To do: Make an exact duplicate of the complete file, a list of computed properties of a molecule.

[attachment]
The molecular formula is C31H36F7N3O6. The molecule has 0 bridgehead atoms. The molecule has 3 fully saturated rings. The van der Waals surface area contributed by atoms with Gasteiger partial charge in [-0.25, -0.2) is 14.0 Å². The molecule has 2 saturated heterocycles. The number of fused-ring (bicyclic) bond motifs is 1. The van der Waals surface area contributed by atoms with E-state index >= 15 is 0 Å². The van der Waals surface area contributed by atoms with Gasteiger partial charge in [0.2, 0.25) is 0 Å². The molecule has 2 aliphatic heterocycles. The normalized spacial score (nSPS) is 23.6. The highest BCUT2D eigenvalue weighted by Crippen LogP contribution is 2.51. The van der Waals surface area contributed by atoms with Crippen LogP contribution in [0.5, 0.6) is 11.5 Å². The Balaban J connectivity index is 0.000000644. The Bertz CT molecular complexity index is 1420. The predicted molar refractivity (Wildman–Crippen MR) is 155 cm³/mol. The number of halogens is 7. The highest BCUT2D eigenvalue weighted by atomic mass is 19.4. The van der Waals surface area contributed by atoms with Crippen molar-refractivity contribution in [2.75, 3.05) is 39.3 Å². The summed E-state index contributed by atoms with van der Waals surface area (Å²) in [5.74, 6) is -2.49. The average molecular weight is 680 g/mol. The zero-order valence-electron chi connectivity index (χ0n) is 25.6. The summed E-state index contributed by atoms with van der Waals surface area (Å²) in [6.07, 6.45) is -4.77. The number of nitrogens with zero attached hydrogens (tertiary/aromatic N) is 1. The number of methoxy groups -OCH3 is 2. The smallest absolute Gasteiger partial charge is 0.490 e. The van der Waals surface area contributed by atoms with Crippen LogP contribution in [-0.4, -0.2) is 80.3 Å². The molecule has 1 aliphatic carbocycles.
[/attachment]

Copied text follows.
The molecular formula is C31H36F7N3O6. The molecule has 0 bridgehead atoms. The molecule has 3 fully saturated rings. The van der Waals surface area contributed by atoms with Gasteiger partial charge in [-0.25, -0.2) is 14.0 Å². The molecule has 2 saturated heterocycles. The number of fused-ring (bicyclic) bond motifs is 1. The van der Waals surface area contributed by atoms with E-state index >= 15 is 0 Å². The van der Waals surface area contributed by atoms with Gasteiger partial charge in [0.2, 0.25) is 0 Å². The molecule has 2 aliphatic heterocycles. The normalized spacial score (nSPS) is 23.6. The highest BCUT2D eigenvalue weighted by Crippen LogP contribution is 2.51. The van der Waals surface area contributed by atoms with Crippen LogP contribution in [0.5, 0.6) is 11.5 Å². The Balaban J connectivity index is 0.000000644. The Bertz CT molecular complexity index is 1420. The predicted molar refractivity (Wildman–Crippen MR) is 155 cm³/mol. The number of halogens is 7. The highest BCUT2D eigenvalue weighted by atomic mass is 19.4. The van der Waals surface area contributed by atoms with Crippen molar-refractivity contribution in [2.75, 3.05) is 39.3 Å². The summed E-state index contributed by atoms with van der Waals surface area (Å²) in [5.74, 6) is -2.49. The average molecular weight is 680 g/mol. The zero-order valence-electron chi connectivity index (χ0n) is 25.6. The summed E-state index contributed by atoms with van der Waals surface area (Å²) in [6.07, 6.45) is -4.77. The number of nitrogens with zero attached hydrogens (tertiary/aromatic N) is 1. The number of methoxy groups -OCH3 is 2. The smallest absolute Gasteiger partial charge is 0.490 e. The van der Waals surface area contributed by atoms with Crippen LogP contribution in [-0.4, -0.2) is 80.3 Å². The molecule has 1 aliphatic carbocycles.